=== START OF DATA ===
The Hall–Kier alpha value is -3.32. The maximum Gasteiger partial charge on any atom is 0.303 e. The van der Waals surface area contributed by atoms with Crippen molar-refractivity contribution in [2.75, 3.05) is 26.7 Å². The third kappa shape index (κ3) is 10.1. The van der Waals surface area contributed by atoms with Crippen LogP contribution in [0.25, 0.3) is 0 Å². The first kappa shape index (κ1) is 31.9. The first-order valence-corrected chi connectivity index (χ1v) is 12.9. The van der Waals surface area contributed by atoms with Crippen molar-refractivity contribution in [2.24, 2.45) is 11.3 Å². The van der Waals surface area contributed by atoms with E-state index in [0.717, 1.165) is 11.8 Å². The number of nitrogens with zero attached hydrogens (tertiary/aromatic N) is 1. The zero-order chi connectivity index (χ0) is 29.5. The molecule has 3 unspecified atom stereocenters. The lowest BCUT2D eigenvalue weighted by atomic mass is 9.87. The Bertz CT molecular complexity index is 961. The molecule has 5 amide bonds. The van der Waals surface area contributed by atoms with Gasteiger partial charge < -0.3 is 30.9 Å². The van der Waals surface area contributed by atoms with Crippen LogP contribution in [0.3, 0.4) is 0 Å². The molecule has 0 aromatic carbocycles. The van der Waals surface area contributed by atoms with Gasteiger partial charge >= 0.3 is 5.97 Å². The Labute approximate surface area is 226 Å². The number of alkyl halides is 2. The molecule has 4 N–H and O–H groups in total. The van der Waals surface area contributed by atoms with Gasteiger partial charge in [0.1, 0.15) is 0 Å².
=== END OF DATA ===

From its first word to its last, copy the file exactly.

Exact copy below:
The Hall–Kier alpha value is -3.32. The maximum Gasteiger partial charge on any atom is 0.303 e. The van der Waals surface area contributed by atoms with Crippen molar-refractivity contribution in [2.75, 3.05) is 26.7 Å². The third kappa shape index (κ3) is 10.1. The van der Waals surface area contributed by atoms with Crippen LogP contribution in [0.25, 0.3) is 0 Å². The first kappa shape index (κ1) is 31.9. The first-order valence-corrected chi connectivity index (χ1v) is 12.9. The van der Waals surface area contributed by atoms with Crippen molar-refractivity contribution in [2.24, 2.45) is 11.3 Å². The van der Waals surface area contributed by atoms with E-state index in [0.717, 1.165) is 11.8 Å². The number of nitrogens with zero attached hydrogens (tertiary/aromatic N) is 1. The zero-order chi connectivity index (χ0) is 29.5. The molecule has 3 unspecified atom stereocenters. The lowest BCUT2D eigenvalue weighted by atomic mass is 9.87. The Bertz CT molecular complexity index is 961. The molecule has 5 amide bonds. The van der Waals surface area contributed by atoms with Gasteiger partial charge < -0.3 is 30.9 Å². The van der Waals surface area contributed by atoms with Crippen LogP contribution in [0.3, 0.4) is 0 Å². The molecule has 0 aromatic carbocycles. The van der Waals surface area contributed by atoms with Gasteiger partial charge >= 0.3 is 5.97 Å². The Labute approximate surface area is 226 Å². The number of alkyl halides is 2. The molecule has 4 N–H and O–H groups in total. The van der Waals surface area contributed by atoms with Gasteiger partial charge in [0.1, 0.15) is 0 Å².